“There can be no certainty that any offer will be made for Johnston Press, nor that any transaction will be executed, nor as to terms of any such offer or transaction.”

Following the launch of the process, the company’s biggest shareholder Christen Ager-Hanssen, announced that his Custos Group had increased its shareholding from 20.1pc to more than 25pc, saying this will allow him to be “more active”.

His increased stake means that were any offers to come in for JP he could effectively block a sale of 100pc of the business – although he would not necessarily be able to prevent the sale of individual assets.

HTFP has approached both DMGT and Reach plc for a comment.

15 comments

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  • November 12, 2018 at 11:32 am
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    This was always going to be the case,rather like a broken mirror,someone might be able to make something of the better fragments but no one in their right mind would buy the entire shattered remains.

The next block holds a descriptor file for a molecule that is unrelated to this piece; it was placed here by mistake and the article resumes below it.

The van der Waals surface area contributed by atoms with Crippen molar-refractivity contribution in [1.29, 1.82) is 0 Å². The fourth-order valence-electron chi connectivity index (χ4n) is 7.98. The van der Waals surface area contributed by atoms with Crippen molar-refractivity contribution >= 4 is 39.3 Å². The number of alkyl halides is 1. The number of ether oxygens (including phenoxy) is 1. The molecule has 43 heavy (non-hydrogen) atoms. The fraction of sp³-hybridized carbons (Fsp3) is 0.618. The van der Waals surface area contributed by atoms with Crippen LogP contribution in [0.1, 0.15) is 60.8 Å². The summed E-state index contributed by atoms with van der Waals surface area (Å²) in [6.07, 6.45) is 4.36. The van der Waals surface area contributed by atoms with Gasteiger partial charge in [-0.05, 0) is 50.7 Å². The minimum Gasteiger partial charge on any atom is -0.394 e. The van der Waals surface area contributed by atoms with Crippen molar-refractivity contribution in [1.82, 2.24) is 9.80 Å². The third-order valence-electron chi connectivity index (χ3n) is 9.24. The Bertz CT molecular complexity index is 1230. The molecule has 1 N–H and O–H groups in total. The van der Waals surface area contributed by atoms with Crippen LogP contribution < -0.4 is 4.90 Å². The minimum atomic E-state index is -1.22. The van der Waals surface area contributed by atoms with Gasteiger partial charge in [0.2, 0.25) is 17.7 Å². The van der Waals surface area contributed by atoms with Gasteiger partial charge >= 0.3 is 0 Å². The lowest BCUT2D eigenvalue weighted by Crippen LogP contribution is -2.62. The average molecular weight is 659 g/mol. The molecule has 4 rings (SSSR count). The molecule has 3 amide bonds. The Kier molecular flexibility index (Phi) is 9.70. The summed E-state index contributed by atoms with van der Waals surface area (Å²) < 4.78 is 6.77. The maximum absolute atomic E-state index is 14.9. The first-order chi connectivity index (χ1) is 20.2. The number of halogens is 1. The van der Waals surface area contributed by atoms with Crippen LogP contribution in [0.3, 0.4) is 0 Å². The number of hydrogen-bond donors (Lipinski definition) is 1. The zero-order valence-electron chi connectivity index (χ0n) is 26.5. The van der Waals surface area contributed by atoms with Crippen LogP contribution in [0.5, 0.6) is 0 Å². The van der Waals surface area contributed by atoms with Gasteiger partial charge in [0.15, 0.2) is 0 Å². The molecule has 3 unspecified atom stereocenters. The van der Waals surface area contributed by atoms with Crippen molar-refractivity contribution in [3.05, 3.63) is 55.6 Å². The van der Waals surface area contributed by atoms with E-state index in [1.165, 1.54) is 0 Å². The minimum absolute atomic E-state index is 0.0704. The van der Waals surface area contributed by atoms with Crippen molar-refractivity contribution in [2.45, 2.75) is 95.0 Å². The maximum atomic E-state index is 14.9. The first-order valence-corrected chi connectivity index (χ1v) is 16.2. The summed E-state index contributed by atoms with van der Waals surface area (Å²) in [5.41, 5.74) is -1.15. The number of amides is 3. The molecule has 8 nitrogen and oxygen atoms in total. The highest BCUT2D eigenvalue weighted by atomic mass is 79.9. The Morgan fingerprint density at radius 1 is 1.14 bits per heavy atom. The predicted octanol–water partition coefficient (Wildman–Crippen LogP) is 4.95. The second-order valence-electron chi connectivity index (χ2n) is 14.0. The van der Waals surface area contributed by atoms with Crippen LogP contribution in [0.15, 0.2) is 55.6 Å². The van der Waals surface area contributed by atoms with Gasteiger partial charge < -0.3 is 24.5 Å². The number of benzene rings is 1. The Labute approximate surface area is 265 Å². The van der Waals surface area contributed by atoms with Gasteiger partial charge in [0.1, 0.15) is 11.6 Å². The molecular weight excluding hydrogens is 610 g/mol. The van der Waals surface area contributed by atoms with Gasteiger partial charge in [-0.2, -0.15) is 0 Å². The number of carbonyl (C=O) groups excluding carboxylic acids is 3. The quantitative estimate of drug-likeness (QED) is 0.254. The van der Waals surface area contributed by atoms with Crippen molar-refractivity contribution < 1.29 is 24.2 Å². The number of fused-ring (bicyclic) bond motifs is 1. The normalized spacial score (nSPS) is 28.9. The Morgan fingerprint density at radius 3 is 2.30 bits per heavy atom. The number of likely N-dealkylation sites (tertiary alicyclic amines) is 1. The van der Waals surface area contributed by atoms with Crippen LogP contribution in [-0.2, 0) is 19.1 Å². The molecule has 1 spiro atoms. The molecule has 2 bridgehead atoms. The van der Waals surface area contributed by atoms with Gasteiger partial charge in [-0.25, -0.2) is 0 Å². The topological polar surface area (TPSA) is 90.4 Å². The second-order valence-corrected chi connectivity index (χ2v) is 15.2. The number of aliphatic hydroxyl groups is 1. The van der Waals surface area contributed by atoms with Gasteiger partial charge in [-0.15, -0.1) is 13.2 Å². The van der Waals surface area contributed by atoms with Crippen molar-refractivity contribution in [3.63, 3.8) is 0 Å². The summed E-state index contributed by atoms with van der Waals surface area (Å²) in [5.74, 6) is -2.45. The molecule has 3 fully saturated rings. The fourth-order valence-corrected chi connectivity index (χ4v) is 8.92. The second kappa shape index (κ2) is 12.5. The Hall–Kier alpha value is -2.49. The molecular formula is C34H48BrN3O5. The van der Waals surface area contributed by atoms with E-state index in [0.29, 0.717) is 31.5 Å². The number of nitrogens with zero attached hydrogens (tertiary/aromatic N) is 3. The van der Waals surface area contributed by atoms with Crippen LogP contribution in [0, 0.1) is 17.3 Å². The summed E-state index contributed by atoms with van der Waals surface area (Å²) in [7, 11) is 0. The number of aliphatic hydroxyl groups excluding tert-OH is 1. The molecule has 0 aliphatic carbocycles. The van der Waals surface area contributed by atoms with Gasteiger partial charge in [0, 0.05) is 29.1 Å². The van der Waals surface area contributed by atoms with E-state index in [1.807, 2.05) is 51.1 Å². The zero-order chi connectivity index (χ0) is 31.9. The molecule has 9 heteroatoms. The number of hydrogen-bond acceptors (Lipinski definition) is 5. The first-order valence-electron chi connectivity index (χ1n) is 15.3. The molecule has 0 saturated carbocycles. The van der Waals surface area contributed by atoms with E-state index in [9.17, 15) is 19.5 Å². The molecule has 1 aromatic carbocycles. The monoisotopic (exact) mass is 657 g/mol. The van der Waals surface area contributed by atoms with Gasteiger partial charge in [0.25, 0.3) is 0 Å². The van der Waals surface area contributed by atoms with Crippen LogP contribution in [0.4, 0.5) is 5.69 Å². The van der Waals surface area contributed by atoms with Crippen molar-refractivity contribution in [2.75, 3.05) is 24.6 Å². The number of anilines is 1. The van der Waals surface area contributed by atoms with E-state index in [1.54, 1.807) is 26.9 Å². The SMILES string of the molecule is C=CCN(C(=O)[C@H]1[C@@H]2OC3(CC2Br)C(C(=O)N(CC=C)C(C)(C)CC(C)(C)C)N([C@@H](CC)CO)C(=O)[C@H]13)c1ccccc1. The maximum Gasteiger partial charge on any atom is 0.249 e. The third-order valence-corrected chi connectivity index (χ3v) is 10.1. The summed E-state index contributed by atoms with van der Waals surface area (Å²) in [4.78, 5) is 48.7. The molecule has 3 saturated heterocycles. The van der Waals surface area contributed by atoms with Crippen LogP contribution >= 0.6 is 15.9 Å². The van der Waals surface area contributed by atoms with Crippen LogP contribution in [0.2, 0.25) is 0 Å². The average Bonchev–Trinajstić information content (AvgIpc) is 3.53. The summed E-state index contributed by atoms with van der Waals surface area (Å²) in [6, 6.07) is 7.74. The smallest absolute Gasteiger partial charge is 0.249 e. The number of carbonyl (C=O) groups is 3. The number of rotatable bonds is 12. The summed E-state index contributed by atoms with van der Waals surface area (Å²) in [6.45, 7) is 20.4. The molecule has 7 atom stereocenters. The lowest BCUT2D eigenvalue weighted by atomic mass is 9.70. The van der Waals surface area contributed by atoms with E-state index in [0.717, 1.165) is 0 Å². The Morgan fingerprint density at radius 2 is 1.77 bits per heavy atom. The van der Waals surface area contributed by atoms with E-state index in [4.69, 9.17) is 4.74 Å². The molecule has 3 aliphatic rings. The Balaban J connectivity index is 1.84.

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  • November 12, 2018 at 12:02 pm
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    I think there’s little doubt, is there, that JP as a single entity is doomed, which has been the case for some time. However, the news that Reach is in the market for some of the regional titles sends shivers down my spine. While the prospect of a company hastening to the rescue of another might have provoked cheers years ago, this announcement has the air of vultures circling a newly-dead carcass and looking forward to a good meal of asset-stripping – yet again.

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  • November 12, 2018 at 12:41 pm
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    shares soared by about 20 per cent….that would be from nearly nothing to a bit more than nearly nothing then. sell, sell, make a fortune (not).

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  • November 12, 2018 at 1:07 pm
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    If Reach wins its bid then it would need to go to the monopolies commission. So far so obvious.
    Let’s put aside any arguments about falling standards etc (too many commentators on here do not apprecaite that the world has moved on since the 1980s).